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Director’s Log | November 2018

It’s been an exciting, exhausting, inspirational, fun week for us at the Institute for Emerging Issues.

On Monday, we met with a group of western North Carolina leaders, including UNC Asheville Chancellor Nancy Cable, to hear about how they are building community.

On Wednesday, we had separate meetings with rural church leaders and leaders of five “community participation” initiatives across the state who are working on connecting more closely to address the challenges the places they live are facing.

In between, we had the first of our ReCONNECT NC Emerging Issues forums—with 400-plus people in the room, a statewide audience tuning in on UNC-TV’s NC Channel and a live stream audience watching online. This one focused on how—and why—places around the state are rebuilding their sense of community.

My brain is loaded with ideas and a heapin’ helpin’ of hope. Here’s what I think I learned about reconnecting a community – one that works for everyone:

  1. Building community is important.
  2. Building community is hard.
  3. Building community is possible.


Building community is important:

Our keynote speaker on Tuesday, David Brooks, New York Times columnist, author and PBS commentator, outlined how our notion of “community” has changed over the past 50 years. Our lives, he said, have become a “solitary journey.” We have chosen autonomy over interdependence, individual success over shared goals, more time at work over volunteer time.

The numbers IEI has been tracking back him up. The most recent data from the American Community Survey show that just 48.7% of North Carolinians are contributing to charities, only 24.4% of us are volunteering for anything, and just 6.3% of North Carolinians have worked on a project with a neighbor in the past year.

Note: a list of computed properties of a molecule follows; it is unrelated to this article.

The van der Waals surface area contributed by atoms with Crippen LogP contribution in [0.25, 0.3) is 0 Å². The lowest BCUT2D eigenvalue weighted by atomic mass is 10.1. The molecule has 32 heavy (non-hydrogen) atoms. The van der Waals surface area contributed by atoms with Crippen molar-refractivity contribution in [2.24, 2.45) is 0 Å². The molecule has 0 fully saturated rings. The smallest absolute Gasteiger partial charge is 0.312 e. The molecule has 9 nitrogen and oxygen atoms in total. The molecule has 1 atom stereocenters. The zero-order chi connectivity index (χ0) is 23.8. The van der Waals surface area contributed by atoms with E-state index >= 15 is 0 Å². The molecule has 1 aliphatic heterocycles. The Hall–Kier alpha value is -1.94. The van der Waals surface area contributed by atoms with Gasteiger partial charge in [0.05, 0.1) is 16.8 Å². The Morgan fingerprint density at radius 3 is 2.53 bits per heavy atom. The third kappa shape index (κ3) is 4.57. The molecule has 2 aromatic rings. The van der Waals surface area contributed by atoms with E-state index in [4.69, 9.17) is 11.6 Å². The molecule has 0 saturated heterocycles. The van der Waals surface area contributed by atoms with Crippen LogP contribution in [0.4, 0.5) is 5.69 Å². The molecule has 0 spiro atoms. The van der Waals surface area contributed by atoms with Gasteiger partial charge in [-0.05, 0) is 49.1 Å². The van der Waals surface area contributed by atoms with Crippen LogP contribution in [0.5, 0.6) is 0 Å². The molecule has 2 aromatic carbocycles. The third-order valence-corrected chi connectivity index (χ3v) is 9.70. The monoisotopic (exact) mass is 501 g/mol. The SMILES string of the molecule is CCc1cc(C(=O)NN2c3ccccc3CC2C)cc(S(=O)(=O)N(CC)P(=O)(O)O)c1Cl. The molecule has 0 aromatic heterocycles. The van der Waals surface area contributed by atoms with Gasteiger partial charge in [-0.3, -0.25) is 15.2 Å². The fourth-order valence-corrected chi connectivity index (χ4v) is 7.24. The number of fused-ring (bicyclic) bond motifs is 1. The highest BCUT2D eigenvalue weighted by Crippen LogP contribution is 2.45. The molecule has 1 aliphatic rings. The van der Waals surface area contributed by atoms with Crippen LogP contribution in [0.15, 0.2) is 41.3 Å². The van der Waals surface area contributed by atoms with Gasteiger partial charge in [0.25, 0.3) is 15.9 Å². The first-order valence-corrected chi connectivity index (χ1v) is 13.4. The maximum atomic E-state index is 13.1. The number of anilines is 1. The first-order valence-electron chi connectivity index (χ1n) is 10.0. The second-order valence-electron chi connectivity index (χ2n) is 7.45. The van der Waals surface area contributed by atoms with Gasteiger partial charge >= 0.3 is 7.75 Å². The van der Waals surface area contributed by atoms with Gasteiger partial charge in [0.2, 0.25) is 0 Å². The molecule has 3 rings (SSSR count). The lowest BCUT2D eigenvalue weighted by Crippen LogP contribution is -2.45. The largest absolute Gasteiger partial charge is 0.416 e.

We’ve gotten too “busy” with our solitary journeys to do those kinds of things. IEI’s National Advisory Board chair Jack Cecil quoted MDC Founder George Autry in his opening remarks: “We don’t live in our communities any more. We just sleep there.” And that has consequences for us and the places we live. If we don’t leave any time to help out in our community we don’t have enough people to make the PTA run, to coach the teams, to staff the boards of local charities, to help us out when we need to clean up after a hurricane or get a ride to the hospital. Businesses don’t want to move in or grow or stay. We don’t have time to solve the big problems our communities are facing: Where will the jobs come from? What sort of skills and abilities do our children need to be successful? What do we do about drugs and crime and food insecurity? How do we attract and retain the new talent our places need to succeed? How do we make the places we live vibrant and inspiring and fun?

Building community is hard:

Overcoming busy-ness and recommitting to building community is hard because it means interacting with people who may not look like us or may not agree with us. Darin Waters, UNC Asheville’s Executive Director of Community Engagement, noted at the forum that North Carolina remains racially divided and we need to look for strategies to build bridges, not walls. Lt. Gov. Dan Forest noted that we have done a good job of finding “micro” communities, but need to commit to doing the hard work of building “macro” communities that may be more diverse.